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Keratosis Pilaris – Pictures, Symptoms, Causes, Treatment

Updated on October 18, 2013

Keratosis pilaris is a widely prevalent skin condition that is characterized by the formation of small acne-like bumps as well as irregular, rough skin patches across the body. The skin anomalies typically affect different parts of the body, but more commonly the thighs, buttocks, and arms. The bumps are usually whitish or red in color, and do not cause any pain or itchiness.

There are no known health complications that arise due to the presence of keratosis pilaris. However, patients may experience lowered self-esteem and become distressed by the sandpaper-like feel of the skin. In a majority of cases, the skin condition goes away on its own after an affected person becomes 30 years old. It is however possible for keratosis pilaris to persist in some patients.

Treatment of keratosis pilaris can be prolonged and tedious which can result in lots of frustration. Patients can however take solace from the fact that some self-care methods, lifestyle changes, and use of certain prescription medications will definitely aid in enhancement of the symptoms and the general appearance of the skin.

Symptoms of keratosis pilaris

Some of the signs and symptoms of keratosis pilaris are listed below:

  • Development of tiny lumps that look like acne lesions. Such bumps are not painful and normally flesh colored. Sometimes, the skin abnormalities may change color and become reddish because of inflammation or swelling.
  • Keratosis pilaris generally affects certain areas of the body such as the buttocks, arms, and lower limbs. Occasionally, the face may also experience an episode of this skin disorder. It may however be noted that keratosis pilaris bumps are different from pustular acne. The presence of dry and chapped skin along with the abnormal bumps is the distinctive feature.
  • Even though the bumps are normally non-itchy, some patients may experience mild to severe itchiness.
  • Keratosis pilaris mostly affects children. However, adults may also suffer from this skin abnormality. The sandy appearance of the skin may disappear during the summer months, but can and may reappear with a change in the climate.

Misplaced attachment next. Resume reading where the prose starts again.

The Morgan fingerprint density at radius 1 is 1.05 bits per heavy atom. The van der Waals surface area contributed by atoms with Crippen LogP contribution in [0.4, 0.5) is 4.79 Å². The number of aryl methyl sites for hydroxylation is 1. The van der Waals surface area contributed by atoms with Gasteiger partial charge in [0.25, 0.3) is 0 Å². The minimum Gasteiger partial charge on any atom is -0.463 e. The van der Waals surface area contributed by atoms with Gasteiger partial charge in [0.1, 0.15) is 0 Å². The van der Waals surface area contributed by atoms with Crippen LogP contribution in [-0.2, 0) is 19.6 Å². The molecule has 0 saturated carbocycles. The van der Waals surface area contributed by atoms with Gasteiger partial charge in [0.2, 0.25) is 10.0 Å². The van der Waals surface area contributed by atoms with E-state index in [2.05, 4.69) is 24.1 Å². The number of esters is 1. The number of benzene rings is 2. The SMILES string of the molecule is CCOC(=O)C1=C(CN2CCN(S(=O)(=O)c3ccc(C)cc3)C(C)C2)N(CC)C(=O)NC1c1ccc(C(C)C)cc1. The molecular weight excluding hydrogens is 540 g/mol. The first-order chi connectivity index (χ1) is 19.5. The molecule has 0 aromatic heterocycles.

• Patients may develop scars on the face after keratosis pilaris has been successfully eliminated. Fortunately, other affected areas of the body do not experience scarring post treatment.

Causes of keratosis pilaris

  • Keratosis pilaris is caused due to an excessive buildup of keratin. Keratin is a type of dense protein which protects the body against the effects of hazardous matter and infections. Elevated levels of keratin lead to the formation of a scaly plug, which then causes the hair follicleopenings to crowd up and get clogged. Keratosis pilaris features the presence of several such scaly plugs, which eventually leads to the development of the characteristic clusters of bumps and rough skin patches.
  • Scientists are not aware about the precise causes of excessive keratin collection. However, many researchers state that the anomaly tends to affect people with a genetic predisposition to the skin disorder in combination with varied other factors such as presence of skin diseases like atopic dermatitis or ichthyosis vulgaris.
  • Keratosis pilaris has a tendency to become more severe and intense in people with dry skin. It is however important to remember that the skin abnormality can even affect healthy individuals.

Treatment of keratosis pilaris

There is no single standard procedure to treat the skin abnormalities associated with keratosis pilaris. Treatment is aimed at reduction of the excess keratin deposits via use of different types of topical drugs and varied self-care methods.

The below listed creams, ointments, and lotions may be used to treat keratosis pilaris:

  • Corticosteroids are anti-inflammatory drugs that enable decreased cell production by suppressing the immune system. Large sections of the body affected by keratosis pilaris as well as sensitive areas like the face are treated with hydrocortisone and other types of mild corticosteroid creams.Strong topical corticosteroids have several side effects and hence they are used in short bursts for temporary relief from the distressing symptoms.
  • Retinoid creams are made from vitamin A. It efficiently manages the symptoms of keratosis pilaris by allowing cell turnover, thereby preventing blockage of hair follicles. Topical retinoids can also cause adverse side effects.
  • Topical exfoliants help loosen skin, moisturize it, remove dead skin cells, etc. Hence, they are effective in fighting off keratosis pilaris symptoms. Exfoliants should only be used after consulting a doctor as it has serious side effects. Also, never use it on children.

Patients can improve the symptoms of keratosis pilaris by following the below listed self-care guidelines:

  • Do not use harsh, drying soaps
  • Avoid vigorously scrubbing the skin during a bath or shower, as such acts can worsen the skin anomalies
  • Tap the body dry with a soft towel after baths or showers. Later, a moisturizer may be applied on the somewhat wet skin
  • Humidify the air with the help of a humidifier, particularly in your house.

Keratosis Pilaris Pictures

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      Itchygurl35 3 years ago

      thank goodness Ive figured out my skin issue!

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